Benchmade was founded over thirty years ago and has a rich history that starts even before that. Benchmade is the product of many dedicated employees, a never quit demand for excellence and the de Asis family’s vision and total commitment to culture, service and innovation. Benchmade’s story really begins in 1979 when Les de Asis wanted a knife that reflected the latest in materials and manufacturing technology to replace the cheap butterfly knives, known as Bali-Songs, that he played with as a kid. Before Benchmade was Benchmade, it went through a couple of different names. To this day, Benchmade continues to focus on innovation, customer needs, responsible business ethics and operations to bring the highest quality products to the world’s elite.
At BladeOps, May is Benchmade month. To celebrate, each day we will discuss a different knife or knife family and today it is the Saddle Mountain Skinner Family.
The blade on this knife is made out of S30V steel. This is a premium grade steel that is made by US based Crucible. This steel has excellent edge retention and resists rust effortlessly. IT was designed in the United States and is typically used for the higher end premium pocket knives ads well as expensive kitchen cutlery. Crucible has added Vanadium Carbides into the steel alloy matrix to bring out the extreme hardness of the steel without lessening the toughness that it has. S30V steel has gained the reputation of being one of the finest knife blade steels that sports the optimal balance of edge retention, hardness, and toughness. One of the only drawbacks to this steel formula is that it does tend to be rather tricky to sharpen.
The finish on this blade is a satin finish to showcase the lines of the steel. To form this finish, the steel is continually sanded in one direction with sandpaper or another similar abrasive with an increasing level of fineness. This is a medium finish, because there are shinier steel finishes and there are also finishes that are more matte. The satin finish does cut down on glares and reflections while providing you with a timeless blade.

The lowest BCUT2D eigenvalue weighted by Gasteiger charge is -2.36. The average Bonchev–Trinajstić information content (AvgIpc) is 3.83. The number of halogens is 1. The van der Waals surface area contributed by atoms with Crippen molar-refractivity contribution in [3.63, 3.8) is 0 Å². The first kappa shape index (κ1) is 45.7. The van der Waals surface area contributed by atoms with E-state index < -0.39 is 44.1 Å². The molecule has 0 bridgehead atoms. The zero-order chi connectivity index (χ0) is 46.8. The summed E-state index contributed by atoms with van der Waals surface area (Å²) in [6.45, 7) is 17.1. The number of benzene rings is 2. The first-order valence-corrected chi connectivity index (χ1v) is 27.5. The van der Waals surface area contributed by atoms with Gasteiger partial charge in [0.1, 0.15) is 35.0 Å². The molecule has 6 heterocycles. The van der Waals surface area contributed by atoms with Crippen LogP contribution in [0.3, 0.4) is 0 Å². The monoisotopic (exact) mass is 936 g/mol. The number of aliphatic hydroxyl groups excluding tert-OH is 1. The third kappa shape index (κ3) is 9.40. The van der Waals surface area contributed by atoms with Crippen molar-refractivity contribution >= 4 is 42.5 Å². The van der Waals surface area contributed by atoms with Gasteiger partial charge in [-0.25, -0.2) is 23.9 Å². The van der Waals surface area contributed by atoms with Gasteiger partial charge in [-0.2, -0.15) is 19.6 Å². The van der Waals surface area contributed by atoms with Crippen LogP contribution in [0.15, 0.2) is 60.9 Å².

There are actually two different versions of the blade shape that you get to choose with the Saddle Mountain Skinner. You can choose a regular drop point or you can choose a drop point with a hook carved into the back of it. The drop point blade shapes is one of the most common shapes that you are going to find on hunting knives. This is for a variety of reasons. For starters, this is a great all-purpose blade shape that can virtually stand up to anything. To form the shape, the back, or unsharpened, edge of the knife runs straight form the handle to the tip of the knife in a slow curved manner, which creates a lowered point. The lowered point helps to add more control to the tip. This is the second reason that the drop point blade shape is such a fantastic shape for your hunting knife. Because the point is so easily controlled, it makes it easier to avoid accidentally nicking internal organs and ruining the meat. The lowered point also helps to add strength to the tip. This broad, strong tip is a huge benefit to the blade shape, but is also sometimes a drawback. The reason that it is a drawback is because with it, you have virtually no stabbing capabilities. But, it is such an advantage because it adds so much strength to the tip, enabling your knife to take on almost any task that you can throw at it. And because the point has so much strength and the ability to hold up to heavy use, drop point blades are popular on tactical and survival knives. One of the last reasons that this is such a perfect shape on your hunting knife is because it sports a large belly that provides plenty of length for slicing. And with a hunting knife, you are going to be doing a lot of slicing and will want the clean cuts.